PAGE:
Michigan Worker’s Compensation Agency, 2015 WL
1530759 (E.D. Mich. Apr. 2, 2015) (Cohn, J.). On August 18,
2015, the Sixth Circuit denied Mr. Olivares the right to
proceed on appeal in forma pauperis, finding the
appeal “lack[ed] arguable basis in law.” Case No.
15-1439; Dkt. 9. After Mr. Olivares failed to pay the filing
fee within the allotted time, his appeal was dismissed. Case
No. 15-1439; Dkt. 10.
February 22, 2017, Mr. Olivares filed another federal lawsuit
challenging decisions by the MWDCA and MCAC. This suit named
several more defendants, including the Michigan Board of
Magistrates, Robert Tjapkes, “Collette, ” and the
Michigan Compensation Appellate Commission. Olivares v.
Michigan Compensation Agency et al, Case No.
2:17-cv-10594-AC-RSW. The district again dismissed the case
as frivolous under 28 U.S.C. § 1915(e)(2)(B).
Id., Dkt. 4 (Cohn, J.). Plaintiff did not appeal.
December 12, 2017, Mr. Olivares filed yet another complaint
in the United States District Court for the Eastern District
of Michigan challenging the results of his Worker’s
Compensation cases. This suit named several more defendants,
including Christopher Ambrose, James Kent, and John Doe.
See Olivares v. Michigan Worker’s Compensation
Agency, et al., Case No. 2:17-cv-13994-AC-EAS.
Judge Cohn again dismissed the case sua sponte as
frivolous under 28 U.S.C. § 1915(e)(2)(B). He found that the
Rooker-Feldman doctrine deprived the court of
jurisdiction and that Michigan’s three-year statute of
limitations for § 1983 claims otherwise barred
Plaintiff’s claims. See Dkt. # 5; Olivares
v. Michigan Compensation Agency, 2017 WL 8792723 (E.D.
Mich. Dec. 27, 2017) (Cohn, J.). Mr. Olivares appealed, and
his appeal was this time denied on the merits after he paid
his filing fee. See Olivares v. Michigan Workers’
Compensation Agency, et al, Case No. 18-1048 Dkt. 24
(6th Cir. Nov. 15, 2018). The Sixth Circuit held that the
district court misapplied the Rooker-Feldman
doctrine, which did not operate to deprive district courts of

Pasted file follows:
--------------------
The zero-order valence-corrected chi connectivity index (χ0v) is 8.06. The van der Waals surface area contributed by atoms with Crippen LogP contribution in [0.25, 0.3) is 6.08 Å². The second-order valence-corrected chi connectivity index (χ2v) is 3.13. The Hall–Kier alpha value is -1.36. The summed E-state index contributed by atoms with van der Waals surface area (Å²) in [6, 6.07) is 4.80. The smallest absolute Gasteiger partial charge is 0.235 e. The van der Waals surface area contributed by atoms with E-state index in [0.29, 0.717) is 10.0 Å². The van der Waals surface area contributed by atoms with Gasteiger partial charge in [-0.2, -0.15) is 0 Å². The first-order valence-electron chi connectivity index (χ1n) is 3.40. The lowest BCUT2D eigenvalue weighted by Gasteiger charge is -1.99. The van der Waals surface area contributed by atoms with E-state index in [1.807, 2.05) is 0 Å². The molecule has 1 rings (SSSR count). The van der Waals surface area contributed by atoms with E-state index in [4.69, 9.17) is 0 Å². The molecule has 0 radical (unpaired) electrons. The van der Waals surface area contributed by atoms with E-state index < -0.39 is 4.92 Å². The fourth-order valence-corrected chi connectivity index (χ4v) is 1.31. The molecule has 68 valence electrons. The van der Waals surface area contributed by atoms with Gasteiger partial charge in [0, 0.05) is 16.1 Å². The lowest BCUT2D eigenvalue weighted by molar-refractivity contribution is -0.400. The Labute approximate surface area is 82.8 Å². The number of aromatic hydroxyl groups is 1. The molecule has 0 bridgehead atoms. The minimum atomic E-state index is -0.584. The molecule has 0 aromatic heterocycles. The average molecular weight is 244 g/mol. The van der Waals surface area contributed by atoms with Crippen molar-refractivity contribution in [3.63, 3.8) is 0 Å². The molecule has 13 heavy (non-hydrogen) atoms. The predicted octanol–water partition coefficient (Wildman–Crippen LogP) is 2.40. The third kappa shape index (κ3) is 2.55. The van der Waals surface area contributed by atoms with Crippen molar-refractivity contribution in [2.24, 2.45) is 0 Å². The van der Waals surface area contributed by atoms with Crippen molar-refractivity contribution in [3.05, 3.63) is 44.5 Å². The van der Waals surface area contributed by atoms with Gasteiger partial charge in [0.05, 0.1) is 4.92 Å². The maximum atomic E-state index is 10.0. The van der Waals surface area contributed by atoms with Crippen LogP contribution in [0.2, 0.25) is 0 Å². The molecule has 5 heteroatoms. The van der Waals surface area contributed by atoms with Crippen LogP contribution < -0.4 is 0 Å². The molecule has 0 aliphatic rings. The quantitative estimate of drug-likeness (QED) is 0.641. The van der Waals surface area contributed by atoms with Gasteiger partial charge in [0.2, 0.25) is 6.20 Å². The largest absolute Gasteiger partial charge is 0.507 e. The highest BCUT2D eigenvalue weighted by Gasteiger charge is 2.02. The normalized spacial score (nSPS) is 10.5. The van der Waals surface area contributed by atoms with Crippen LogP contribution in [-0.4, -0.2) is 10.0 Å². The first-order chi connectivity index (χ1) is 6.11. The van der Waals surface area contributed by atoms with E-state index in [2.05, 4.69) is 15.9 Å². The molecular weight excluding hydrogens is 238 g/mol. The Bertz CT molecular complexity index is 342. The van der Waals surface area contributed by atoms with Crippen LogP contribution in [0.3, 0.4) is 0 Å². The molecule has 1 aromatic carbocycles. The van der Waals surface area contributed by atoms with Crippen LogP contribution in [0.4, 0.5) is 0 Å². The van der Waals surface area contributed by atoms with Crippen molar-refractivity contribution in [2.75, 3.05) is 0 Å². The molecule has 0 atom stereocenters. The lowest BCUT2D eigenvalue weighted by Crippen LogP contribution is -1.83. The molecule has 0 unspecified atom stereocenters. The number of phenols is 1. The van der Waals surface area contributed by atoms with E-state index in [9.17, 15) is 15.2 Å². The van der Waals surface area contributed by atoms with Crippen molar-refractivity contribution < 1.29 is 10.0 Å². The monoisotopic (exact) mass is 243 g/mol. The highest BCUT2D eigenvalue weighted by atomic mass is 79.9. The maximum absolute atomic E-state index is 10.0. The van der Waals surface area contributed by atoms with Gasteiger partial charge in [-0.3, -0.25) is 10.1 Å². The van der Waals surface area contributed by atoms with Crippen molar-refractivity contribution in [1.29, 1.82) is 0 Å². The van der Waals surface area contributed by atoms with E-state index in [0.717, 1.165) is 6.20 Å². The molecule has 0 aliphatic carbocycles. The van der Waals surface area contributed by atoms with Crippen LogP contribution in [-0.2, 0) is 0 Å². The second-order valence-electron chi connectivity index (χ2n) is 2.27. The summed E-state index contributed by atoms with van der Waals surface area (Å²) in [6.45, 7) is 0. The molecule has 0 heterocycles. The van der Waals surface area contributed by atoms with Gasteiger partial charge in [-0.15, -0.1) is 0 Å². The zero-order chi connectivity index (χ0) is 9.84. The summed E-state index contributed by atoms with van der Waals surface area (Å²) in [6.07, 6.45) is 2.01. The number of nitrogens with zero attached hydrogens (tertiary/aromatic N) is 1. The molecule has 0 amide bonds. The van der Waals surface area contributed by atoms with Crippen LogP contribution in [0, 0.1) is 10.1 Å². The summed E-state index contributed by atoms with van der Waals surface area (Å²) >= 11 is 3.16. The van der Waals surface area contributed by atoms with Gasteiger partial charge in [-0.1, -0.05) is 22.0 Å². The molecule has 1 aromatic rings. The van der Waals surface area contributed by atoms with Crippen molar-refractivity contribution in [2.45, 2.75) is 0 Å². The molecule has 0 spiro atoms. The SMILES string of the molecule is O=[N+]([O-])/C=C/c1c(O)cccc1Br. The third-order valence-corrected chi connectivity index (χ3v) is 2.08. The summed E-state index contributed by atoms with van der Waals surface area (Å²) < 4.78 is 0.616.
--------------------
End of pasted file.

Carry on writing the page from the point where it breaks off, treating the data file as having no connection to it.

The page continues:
jurisdiction over state agency adjudications, but that the
three-year statute of limitations barred Mr. Olivares’s
cause of action. The decision was affirmed. Id. On
April 14, 2019, the United States Supreme Court denied Mr.
Olivares’s petition for a writ of certiorari.
Olivares v. Michigan Worker’s Compensation
Agency, 139 S.Ct. 1552 (2019).
Olivares brought suit in this Court on July 26, 2018. [Dkt.
1]. On August 29, 2018, the Court dismissed his action as
frivolous under 28 U.S.C. § 1915(e)(2)(B). It denied his
Motion for Reconsideration on November 15, 2018. [Dkt. 12].
Mr. Olivares appealed this Court’s ruling against him
on November 26, 2018, 11 days after losing his prior appeal
at the Sixth Circuit. [Dkt. 13]. This appeal was successful,
and the Sixth Circuit vacated this Court’s judgment on
April 16, 2019. See Olivares v. Michigan Worker’s
Compensation Agency, et al., Case No. 18-2369, 2019 WL
2299250 (6th Cir. 2019). The Mandate  from the Sixth
Circuit issued in this case on May 9, 2019. On May 16, 2019,
the Court entered an Order  reopening the case. On May
21, 2019, Plaintiff filed an Amended Complaint .
State of Michigan Defendants filed a Motion to Dismiss 
on August 6, 2019. Plaintiff filed a Response  to that
motion on August 14, 2019. On August 22, 2019 Performance
Contracting Group filed an Answer and Brief  that asked
for dismissal on res judicata and jurisdictional
grounds. The Court construes that filing as a Motion to
Dismiss and notes that Plaintiff filed a Response  on
September 3, 2019. The Court now finds both motions suitable
for determination without a hearing in accord with Local Rule
moves to dismiss for lack of subject matters pursuant to
Fed.R.Civ.P. 12(b)(1). A challenge to subject matter
jurisdiction takes the form of a facial attack or a factual
attack. Defendants make a factual attack, which means that it
challenges “the factual existence of subject matter
jurisdiction.” Cartwright v. Garner, 751 F.3d
752, 759-60 (6th Cir. 2014). Accordingly, Plaintiff’s
factual allegations do not get the benefit of the presumption
of truthfulness, and the Court may “weigh the ...